The sturdiness of the olecranon allows for hitting opponents with considerable force. It is also a sharp protruding bone that makes its useful for close quarter ‘slashing’ attacks. Well timed blows from a fighter could easily knock out, cut, or injure opponents. Elbows were used in the clinch but also (like in many martial arts) probably used in combination with punches or kicks. This would allow the fighter to close the distance first and then catch them with an elbow attack.
Elbow strikes in Pankration appear to have been used in a number of ways.
- Horizontally – (sideways similarly to a hook).
- Downwards – (downwards with the point of the elbow).
- Upwards – (similarly to an uppercut).
- Backwards strike into opponents face (No reference of this but considered obvious).
- On ground (Again, no reference of this but considered obvious).
A rabbit punch is a blow to the back of the head or to the base of the skull. Blows to the back of the head have great potential to damage vital nerves and tissues and so cause irreparable damage. Furthermore, strikes to this area can damage the cervical vertebrae and subsequently the spinal cord. The resultant damage may lead to serious and irreparable spinal cord injury. A rabbit punch can also detach the victim’s brain from the brain stem, which can kill instantly! Easy to see why this move is banned from modern combat sports. However, not so in Ancient Pankration, anything goes.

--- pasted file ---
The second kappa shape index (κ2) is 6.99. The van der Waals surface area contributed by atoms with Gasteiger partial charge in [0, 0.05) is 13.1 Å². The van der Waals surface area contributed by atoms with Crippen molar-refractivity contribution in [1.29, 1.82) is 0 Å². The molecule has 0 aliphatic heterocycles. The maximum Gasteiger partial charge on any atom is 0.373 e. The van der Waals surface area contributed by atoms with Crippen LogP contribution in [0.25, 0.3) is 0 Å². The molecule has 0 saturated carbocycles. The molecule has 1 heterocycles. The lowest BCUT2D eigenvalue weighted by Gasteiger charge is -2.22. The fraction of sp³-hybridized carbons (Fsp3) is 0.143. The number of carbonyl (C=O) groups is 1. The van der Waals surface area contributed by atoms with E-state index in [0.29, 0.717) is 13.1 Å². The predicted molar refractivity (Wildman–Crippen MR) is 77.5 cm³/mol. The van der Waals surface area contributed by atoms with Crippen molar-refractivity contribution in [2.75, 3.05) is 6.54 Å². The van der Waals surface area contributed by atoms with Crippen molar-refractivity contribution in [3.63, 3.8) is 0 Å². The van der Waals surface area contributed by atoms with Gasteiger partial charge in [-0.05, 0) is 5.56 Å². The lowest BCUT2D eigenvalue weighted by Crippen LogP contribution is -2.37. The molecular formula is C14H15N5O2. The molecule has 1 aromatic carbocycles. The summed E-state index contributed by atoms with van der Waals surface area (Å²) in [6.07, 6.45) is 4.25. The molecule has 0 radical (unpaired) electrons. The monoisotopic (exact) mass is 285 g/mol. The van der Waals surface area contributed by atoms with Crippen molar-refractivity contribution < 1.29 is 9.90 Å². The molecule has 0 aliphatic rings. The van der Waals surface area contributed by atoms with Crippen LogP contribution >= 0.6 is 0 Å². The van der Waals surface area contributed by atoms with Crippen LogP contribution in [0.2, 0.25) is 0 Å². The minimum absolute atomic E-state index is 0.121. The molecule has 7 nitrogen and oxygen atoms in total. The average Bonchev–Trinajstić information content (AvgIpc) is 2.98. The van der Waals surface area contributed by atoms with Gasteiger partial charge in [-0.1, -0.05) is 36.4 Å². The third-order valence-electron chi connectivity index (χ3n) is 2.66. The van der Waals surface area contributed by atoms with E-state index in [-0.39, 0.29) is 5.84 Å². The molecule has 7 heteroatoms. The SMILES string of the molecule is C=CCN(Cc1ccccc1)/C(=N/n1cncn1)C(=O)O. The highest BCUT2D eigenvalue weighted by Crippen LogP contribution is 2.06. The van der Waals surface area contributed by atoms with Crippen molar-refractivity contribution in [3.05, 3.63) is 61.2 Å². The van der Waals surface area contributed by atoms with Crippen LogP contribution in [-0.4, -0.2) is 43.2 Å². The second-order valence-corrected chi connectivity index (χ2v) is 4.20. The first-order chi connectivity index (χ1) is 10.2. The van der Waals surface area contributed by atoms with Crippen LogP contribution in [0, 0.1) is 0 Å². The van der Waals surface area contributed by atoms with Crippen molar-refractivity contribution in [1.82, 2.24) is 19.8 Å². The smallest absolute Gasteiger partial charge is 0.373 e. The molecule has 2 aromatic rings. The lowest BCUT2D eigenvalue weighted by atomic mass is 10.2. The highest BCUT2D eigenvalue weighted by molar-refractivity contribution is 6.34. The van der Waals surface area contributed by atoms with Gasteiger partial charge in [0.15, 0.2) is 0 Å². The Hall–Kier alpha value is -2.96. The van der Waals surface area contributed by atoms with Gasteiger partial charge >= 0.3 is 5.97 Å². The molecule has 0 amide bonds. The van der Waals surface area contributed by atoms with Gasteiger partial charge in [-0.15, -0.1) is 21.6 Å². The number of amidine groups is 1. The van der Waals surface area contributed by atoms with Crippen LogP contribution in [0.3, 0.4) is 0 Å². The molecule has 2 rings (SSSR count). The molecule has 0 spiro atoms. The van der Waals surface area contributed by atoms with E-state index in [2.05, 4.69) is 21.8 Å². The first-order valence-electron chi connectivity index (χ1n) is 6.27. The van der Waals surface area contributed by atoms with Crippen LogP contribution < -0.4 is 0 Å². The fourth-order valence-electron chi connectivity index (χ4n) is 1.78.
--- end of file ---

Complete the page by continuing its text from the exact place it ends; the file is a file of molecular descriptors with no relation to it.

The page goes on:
Ancient pankratiasts made effective use of kicks during battles and would kick any body part. Leg strikes are one of the most powerful blows available in a fight. This is due to the powerful muscles (glutes, hams, quads and many others) used and their ability to generate force. Pankratiasts could use any variation of kick. Valuing simplicity and economy of movement they opted for straight kicks (see gastrizein below) and variations of sidekicks, and knee strikes.
- From the clinch to head, chest, body or legs.
- On the ground (Implied by use of the knee in clinch).
- Push to upper thigh or body.
- Round kicks (not referenced but considered obvious and elementary)
- Straight (Gastrizein) – see below.
The gastrizein is a straight kick using the bottom of the foot to strike the opponent’s stomach. This looks very similar to a Muay Thai ‘Teep’ or push kick. It was apparently a common technique, given the number of depictions of such kicks on vases.